Share this page

Food glossary

Coconut

Coconut

The large, hairy brown shells of coconuts have been a familiar sight for years but it is probably only recently, with the increased interest in Asian cooking, that their flesh has been used in recipes rather than just as a treat from the fair. Look for coconuts that feel heavy for their size and to test if the nut is fresh, shake it to check that you can hear plenty of liquid. Available all year.

To store: Keep the coconut in the fridge and use within a week of purchase. If you want to use the flesh for cooking shred it using a course grater then store in the fridge for 1-2 days.

To prepare: Pierce the soft eye at one end of the nut with a nail and hammer and drain the clear liquid into a bowl. Then carefully crack the nut open with a hammer and remove the oily white flesh from the shell, peeling away the thin brown inner skin with a potato peeler. Eat the fresh coconut in chunks.

Coconut cream

With a thick creamy texture, coconut cream adds a delicious flavour to sweet and savoury dishes that require a rich, fresh coconut taste. Pressed and processed from fresh coconut it is heat treated to preserve it and sold in cartons.

Uses: Coconut cream is popular in many Thai, Indian and Caribbean recipes. It is also delicious as a topping on fresh fruit or desserts.

To store: Keep in a cool dry place for up to 1 year and once opened store in the fridge and use within 24 hours of opening.

To use: Shake the carton well before opening.

Coconut milk

Sold in cans, coconut milk is a creamy white liquid produced by pressing the kernels of fresh coconuts after the shell, husk, and water have been removed. The resulting liquid has a subtle, mellow coconut flavour and is especially popular in traditional Indian, Asian and Caribbean dishes. It is sold in cans or vacuum packed cartons. Organic coconut milk and 88% fat free varieties are available.

Uses: Coconut milk can be used in a variety of sweet and savoury dishes, particularly fish and chicken curries.

To store: Coconut milk will keep for up to 2 years. Once opened remove from the tin and store coconut milk in the fridge for up to 4 days.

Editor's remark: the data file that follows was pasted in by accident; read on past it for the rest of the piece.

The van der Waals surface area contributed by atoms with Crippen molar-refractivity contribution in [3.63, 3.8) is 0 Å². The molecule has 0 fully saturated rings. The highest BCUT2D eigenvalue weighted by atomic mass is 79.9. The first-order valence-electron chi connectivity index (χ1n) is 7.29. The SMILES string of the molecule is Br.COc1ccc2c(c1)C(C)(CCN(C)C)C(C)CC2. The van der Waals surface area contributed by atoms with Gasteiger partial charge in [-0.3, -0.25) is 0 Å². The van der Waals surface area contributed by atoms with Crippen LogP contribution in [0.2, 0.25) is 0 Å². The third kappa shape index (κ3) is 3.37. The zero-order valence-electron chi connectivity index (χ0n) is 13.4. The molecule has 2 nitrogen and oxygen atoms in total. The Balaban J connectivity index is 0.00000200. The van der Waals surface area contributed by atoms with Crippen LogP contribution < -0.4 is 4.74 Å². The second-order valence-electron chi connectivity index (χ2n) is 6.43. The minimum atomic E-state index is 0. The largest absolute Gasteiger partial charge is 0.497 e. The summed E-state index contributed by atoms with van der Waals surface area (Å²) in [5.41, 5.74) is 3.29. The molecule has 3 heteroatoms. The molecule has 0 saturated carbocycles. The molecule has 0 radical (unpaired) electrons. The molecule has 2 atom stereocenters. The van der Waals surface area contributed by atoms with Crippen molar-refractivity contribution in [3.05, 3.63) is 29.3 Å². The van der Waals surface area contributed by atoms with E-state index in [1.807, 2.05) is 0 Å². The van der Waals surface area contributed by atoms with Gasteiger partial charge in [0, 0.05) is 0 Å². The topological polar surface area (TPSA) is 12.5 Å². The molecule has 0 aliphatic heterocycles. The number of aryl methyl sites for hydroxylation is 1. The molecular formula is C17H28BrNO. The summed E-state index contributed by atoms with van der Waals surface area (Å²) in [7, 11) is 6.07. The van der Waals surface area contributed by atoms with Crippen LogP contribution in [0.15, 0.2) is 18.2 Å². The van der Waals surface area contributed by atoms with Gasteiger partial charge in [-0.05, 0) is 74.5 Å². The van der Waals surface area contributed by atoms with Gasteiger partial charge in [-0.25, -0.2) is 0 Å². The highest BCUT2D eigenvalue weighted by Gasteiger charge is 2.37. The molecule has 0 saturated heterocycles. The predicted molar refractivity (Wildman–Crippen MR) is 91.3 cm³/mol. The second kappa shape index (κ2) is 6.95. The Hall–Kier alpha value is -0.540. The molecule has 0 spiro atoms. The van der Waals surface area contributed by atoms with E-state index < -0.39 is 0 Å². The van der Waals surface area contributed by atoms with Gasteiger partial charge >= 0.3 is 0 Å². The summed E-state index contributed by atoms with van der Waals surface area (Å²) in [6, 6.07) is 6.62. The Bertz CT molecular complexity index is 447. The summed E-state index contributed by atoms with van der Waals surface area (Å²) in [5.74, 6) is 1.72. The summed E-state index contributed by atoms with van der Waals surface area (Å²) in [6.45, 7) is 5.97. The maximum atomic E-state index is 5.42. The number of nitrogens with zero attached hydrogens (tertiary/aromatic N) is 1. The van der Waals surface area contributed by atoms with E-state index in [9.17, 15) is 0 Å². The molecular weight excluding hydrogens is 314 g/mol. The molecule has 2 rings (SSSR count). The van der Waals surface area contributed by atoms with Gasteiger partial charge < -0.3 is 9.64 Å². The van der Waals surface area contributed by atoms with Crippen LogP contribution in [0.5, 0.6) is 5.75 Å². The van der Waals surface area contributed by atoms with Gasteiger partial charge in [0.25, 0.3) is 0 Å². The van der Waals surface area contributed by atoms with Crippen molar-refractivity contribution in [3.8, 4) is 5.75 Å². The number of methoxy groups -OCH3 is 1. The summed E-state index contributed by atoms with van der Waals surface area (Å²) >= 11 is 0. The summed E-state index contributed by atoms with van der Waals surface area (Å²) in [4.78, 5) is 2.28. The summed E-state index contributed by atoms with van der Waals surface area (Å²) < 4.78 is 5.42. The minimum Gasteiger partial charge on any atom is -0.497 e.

To prepare: Due to the high fat content of the milk it can become quite grainy, so before use process in a blender or beat well for a few seconds.

To cook: Coconut milk curdles easily when heated, to prevent this stir constantly as it cooks.

Coconut syrup

A sweet coconut flavoured cloudy white syrup. Waitrose sell Monin Sirop de Coco.

Uses: Coconut syrup is ideal for use in cocktails or desserts.

To store: Keep in a cool, dark place.

To use: Pour 2-3 tbsp into alcoholic or non-alcoholic cocktails or drizzle over ice creams or fresh fruit.

Creamed coconut

Creamed coconut is a solid white block made from pure coconut and is widely used in Thai, Indian and Caribbean cooking. It adds a distinctive coconut flavour and rich, creamy texture to dishes, chopped into chunks it can be stirred directly into sauces to thicken them. It can also be reconstituted with hot water before use, following packet or recipe instructions. Creamed coconut can be reconstituted and used in recipes instead of coconut milk.

To make up the equivalent of 300ml of coconut milk roughly chop 50g of creamed coconut and stir in 100ml of hot water, stir well to mix and use as required. As a substitute for coconut cream, dissolve 75g creamed coconut in 100ml of hot water and stir until smooth. Creamed coconut can also be grated and used in place of desiccated coconut.

Uses: Creamed coconut is popular in a variety of dishes including curries, soups and fish dishes, it adds richness and flavour and can also temper the heat of curries. It can be used to thicken sauces, casseroles and soups - stir gradually until the desired consistency is required.

To store: Keep in a cool, dark cupboard and once opened store in an airtight container to prevent the block drying out.

To prepare: Reconstitute with hot boiling water or chop and stir into sauces.

Desiccated coconut

The white flesh of the coconut is made into a pulp and then dried and sieved to produce dried desiccated coconut.

Uses: In baking and to sprinkle over curries and fruit salads. Toasted desiccated coconut is delicious sprinkled over puddings and cakes - simply sprinkle the required amount on a piece of foil and toast under a preheated grill until it starts to brown - this will happen quite quickly so make sure it doesn't burn.

To store: Keep in a dark, dry cupboard and store in an airtight container once opened.